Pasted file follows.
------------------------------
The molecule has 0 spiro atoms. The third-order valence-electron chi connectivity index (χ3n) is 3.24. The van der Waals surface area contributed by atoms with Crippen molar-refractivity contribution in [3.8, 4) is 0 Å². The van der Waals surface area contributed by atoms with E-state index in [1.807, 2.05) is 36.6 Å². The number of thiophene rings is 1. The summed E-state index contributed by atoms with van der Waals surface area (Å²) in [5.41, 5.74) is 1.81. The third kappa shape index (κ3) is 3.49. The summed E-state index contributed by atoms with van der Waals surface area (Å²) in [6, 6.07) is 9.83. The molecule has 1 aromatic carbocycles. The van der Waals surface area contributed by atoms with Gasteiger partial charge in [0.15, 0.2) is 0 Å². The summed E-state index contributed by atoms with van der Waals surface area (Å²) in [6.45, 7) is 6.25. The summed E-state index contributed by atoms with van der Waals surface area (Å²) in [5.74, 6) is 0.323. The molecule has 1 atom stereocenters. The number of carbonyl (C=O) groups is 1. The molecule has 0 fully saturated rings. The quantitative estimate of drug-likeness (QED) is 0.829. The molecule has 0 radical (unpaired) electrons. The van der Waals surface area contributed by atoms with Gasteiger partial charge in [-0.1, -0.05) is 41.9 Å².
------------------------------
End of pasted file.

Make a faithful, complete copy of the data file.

The molecule has 0 spiro atoms. The third-order valence-electron chi connectivity index (χ3n) is 3.24. The van der Waals surface area contributed by atoms with Crippen molar-refractivity contribution in [3.8, 4) is 0 Å². The van der Waals surface area contributed by atoms with E-state index in [1.807, 2.05) is 36.6 Å². The number of thiophene rings is 1. The summed E-state index contributed by atoms with van der Waals surface area (Å²) in [5.41, 5.74) is 1.81. The third kappa shape index (κ3) is 3.49. The summed E-state index contributed by atoms with van der Waals surface area (Å²) in [6, 6.07) is 9.83. The molecule has 1 aromatic carbocycles. The van der Waals surface area contributed by atoms with Gasteiger partial charge in [0.15, 0.2) is 0 Å². The summed E-state index contributed by atoms with van der Waals surface area (Å²) in [6.45, 7) is 6.25. The summed E-state index contributed by atoms with van der Waals surface area (Å²) in [5.74, 6) is 0.323. The molecule has 1 atom stereocenters. The number of carbonyl (C=O) groups is 1. The molecule has 0 fully saturated rings. The quantitative estimate of drug-likeness (QED) is 0.829. The molecule has 0 radical (unpaired) electrons. The van der Waals surface area contributed by atoms with Gasteiger partial charge in [-0.1, -0.05) is 41.9 Å².